The OPD records cartridge use and read failures, and warns
when the cartridge is due for renewal. Thanks to improvement
work by ICL, the microdrives are considerably more reliable
than the Sinclair originals. However, they are still
tediously slow: it takes around 45 secs for formatting, about
2 mins to save a 1K file and a yawn-inducing 10 mins or more
to copy a full cartridge file by file.
The OPD is provided with
a serial port, but one which works in one direction only,
being intended solely for printer use. The serial port
uses a 9-pin D connector with data on pin 1, ground on pin
2, and status on pin 3. Rebadged Okimate 20 thermal printers
were commonly supplied for the OPD by ICL. These are neat
little units of about A6 size. They have a draft mode at 80
cps and a half-speed NLQ mode. Printing can be on thermal
paper or on ordinary sheets using a thermal transfer ribbon.
Colour ribbons can also be loaded and are supported by the
The OPD's serial port can
also be used to download Basic files directly to the QL, using
the SER2 port on the QL and a suitable cable. No input from
the QL is possible by this route.
The software is an enhanced
suite of the Psion programs supplied with the QL (Abacus,
Archive, Quill and Easel) with the import/export of data between
applications simplified. Being ROM-based, it loads quickly
and without read failures. The four are brought together under
an operating 'shell' called Xchange Task Control. Up to eight
'tasks' can be in progress at one time. Import and Export
between Psion programs is fast and simple. Xchange was an
Basic is loaded from cartridge
and is a reduced version of Superbasic. Many of the features
of Superbasic are not available on the OPD. There are no graphics
as such (CIRCLE, LINE, BORDER, FLASH etc.), no EXEC and no
DIR. The screen size is also slightly smaller. QL Superbasic
programs can be transferred to the OPD but need considerable
editing before use. Although using the same CPU, QL machine
code programs cannot be run on the OPD. There are differences
in the way the OPD handles the screen etc. that make QL programs
is built in for emulating an intelligent terminal. This can
be either a Viewdata type of terminal (75/1200bps) or a 300/300(V21)
to 75/1200(V23) bps "Glass Teletyped". The latter
sounds rather antiquated, but essentially it provides most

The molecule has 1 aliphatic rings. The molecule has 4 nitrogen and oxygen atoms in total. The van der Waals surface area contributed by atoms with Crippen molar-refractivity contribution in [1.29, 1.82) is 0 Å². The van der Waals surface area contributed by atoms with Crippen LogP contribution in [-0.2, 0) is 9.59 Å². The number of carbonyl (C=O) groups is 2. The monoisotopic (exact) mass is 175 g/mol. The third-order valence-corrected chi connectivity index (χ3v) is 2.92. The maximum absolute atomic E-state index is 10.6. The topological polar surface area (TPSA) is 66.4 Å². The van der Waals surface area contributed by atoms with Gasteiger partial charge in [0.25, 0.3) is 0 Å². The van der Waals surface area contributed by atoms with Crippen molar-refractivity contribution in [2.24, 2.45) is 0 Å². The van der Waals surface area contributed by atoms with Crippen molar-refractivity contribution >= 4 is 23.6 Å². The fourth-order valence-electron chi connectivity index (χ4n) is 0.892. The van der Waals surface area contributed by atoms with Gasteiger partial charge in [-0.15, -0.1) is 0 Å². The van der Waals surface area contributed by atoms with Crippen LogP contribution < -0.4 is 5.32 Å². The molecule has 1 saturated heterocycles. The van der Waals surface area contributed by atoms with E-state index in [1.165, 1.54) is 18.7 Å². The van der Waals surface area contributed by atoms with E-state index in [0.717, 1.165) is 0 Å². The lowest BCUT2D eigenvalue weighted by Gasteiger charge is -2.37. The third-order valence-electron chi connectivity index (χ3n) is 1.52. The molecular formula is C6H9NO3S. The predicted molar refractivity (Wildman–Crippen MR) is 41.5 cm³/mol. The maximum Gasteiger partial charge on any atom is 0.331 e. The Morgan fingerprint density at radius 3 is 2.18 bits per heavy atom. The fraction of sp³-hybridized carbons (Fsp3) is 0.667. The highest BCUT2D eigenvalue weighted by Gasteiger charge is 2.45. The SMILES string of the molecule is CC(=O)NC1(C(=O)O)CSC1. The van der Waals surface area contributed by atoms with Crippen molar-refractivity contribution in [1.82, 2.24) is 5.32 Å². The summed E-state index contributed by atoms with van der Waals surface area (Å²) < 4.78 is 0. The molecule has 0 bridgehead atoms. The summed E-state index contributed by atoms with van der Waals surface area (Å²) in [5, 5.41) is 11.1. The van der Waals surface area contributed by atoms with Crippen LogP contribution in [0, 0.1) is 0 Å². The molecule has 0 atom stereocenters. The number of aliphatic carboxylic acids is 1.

of the basic requirements for terminal access via the modem.
With it you can select
the protocol for the communication link (linespeed, parity,
stopbits, echo, etc) and set up character strings for sending
with a single key press. Incoming data can be continuously
monitored, or acquired in screen snapshots, by the printer
or OPD RAM page store. This holds up to 99 pages, for subsequent
examination or printing at leisure.
Sadly, the reverse action
of sending prewritten pages of text down the data link is
not provided for. To achieve this you require a specific version
of the many types of comms software on ROM capsule.
The range of such capsules
allows emulation of a wide variety of old terminal types.
VT-LINK emulates DEC VT52 and VT100 terminals; VT-LINK2 does
the same for VT102; ICL-LINK emulates DRS20 and 7561; TERMILINK
does 6402 and 6404 ICL standards; DGLINK handles Data General.
For this you need the capsule
DATALINK, which allows text files to be transferred to and
from Xchange applications, such as the Quill WP, via the microdrives.
DATALINK was introduced rather late on, to meet, in a primitive
way, the fairly obvious requirements of integration between
two aspects of OPD software. Compartmentalisation of software
units, with little or no provision for inter-communication,
is a significant shortcoming of all the OPD utilities and
A good example is that
of 'Messaging', a fax look-alike, with which many OPDs were
supplied. The capsule contains a ROM with the necessary
code, which enables OPDs to send pre-types text to each other
using the telephone system. Received Messages can be edited
and sent on to other users, printed or saved on microdrive.
Later ROMs allow the messages to be sent at pre-set times
and to different numbers to take advantage of cheap rate calls.
Somewhat offsetting these
useful features, however, it was not originally designed to
interface either with the Xchange WP Quill or the OPD main
telephone directory - you have to transfer names, phone numbers
and charge bands by re-typing. It is almost as if the writers
had never seen any of the other OPD software. Eventually
a 2-slot "Advanced Messaging" capsule did add the
capability of handling Xchange files, but this was a late
Third-party software is
in very short supply, although some business oriented programs
were produced. A diary/appointments program has been seen
and a CP/M operating system is available on one version of
the disk drives. It is reported that Basic and C compilers
were also produced.
© Chris Owen 1994-2003